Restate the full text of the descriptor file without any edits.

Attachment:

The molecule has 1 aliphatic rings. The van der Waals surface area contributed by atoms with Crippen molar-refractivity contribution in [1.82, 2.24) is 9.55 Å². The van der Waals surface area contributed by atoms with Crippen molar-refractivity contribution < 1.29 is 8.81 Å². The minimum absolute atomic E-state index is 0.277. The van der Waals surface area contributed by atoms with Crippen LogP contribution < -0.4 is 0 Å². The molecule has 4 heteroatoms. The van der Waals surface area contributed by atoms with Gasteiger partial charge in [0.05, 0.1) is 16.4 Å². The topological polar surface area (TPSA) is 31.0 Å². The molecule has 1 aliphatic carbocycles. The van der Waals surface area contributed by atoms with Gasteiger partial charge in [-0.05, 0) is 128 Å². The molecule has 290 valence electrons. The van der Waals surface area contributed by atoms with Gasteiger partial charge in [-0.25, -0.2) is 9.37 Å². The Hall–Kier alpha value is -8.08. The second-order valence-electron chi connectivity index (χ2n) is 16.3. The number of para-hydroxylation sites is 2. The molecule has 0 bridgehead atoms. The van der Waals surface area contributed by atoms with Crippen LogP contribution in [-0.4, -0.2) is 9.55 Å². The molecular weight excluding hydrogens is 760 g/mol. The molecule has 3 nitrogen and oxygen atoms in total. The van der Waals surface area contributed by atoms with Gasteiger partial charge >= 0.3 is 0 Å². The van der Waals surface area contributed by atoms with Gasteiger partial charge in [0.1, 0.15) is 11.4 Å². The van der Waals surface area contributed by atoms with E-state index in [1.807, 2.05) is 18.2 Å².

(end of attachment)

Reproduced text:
The molecule has 1 aliphatic rings. The van der Waals surface area contributed by atoms with Crippen molar-refractivity contribution in [1.82, 2.24) is 9.55 Å². The van der Waals surface area contributed by atoms with Crippen molar-refractivity contribution < 1.29 is 8.81 Å². The minimum absolute atomic E-state index is 0.277. The van der Waals surface area contributed by atoms with Crippen LogP contribution < -0.4 is 0 Å². The molecule has 4 heteroatoms. The van der Waals surface area contributed by atoms with Gasteiger partial charge in [0.05, 0.1) is 16.4 Å². The topological polar surface area (TPSA) is 31.0 Å². The molecule has 1 aliphatic carbocycles. The van der Waals surface area contributed by atoms with Gasteiger partial charge in [-0.05, 0) is 128 Å². The molecule has 290 valence electrons. The van der Waals surface area contributed by atoms with Gasteiger partial charge in [-0.25, -0.2) is 9.37 Å². The Hall–Kier alpha value is -8.08. The second-order valence-electron chi connectivity index (χ2n) is 16.3. The number of para-hydroxylation sites is 2. The molecule has 0 bridgehead atoms. The van der Waals surface area contributed by atoms with Crippen LogP contribution in [-0.4, -0.2) is 9.55 Å². The molecular weight excluding hydrogens is 760 g/mol. The molecule has 3 nitrogen and oxygen atoms in total. The van der Waals surface area contributed by atoms with Gasteiger partial charge >= 0.3 is 0 Å². The van der Waals surface area contributed by atoms with Gasteiger partial charge in [0.1, 0.15) is 11.4 Å². The van der Waals surface area contributed by atoms with E-state index in [1.807, 2.05) is 18.2 Å².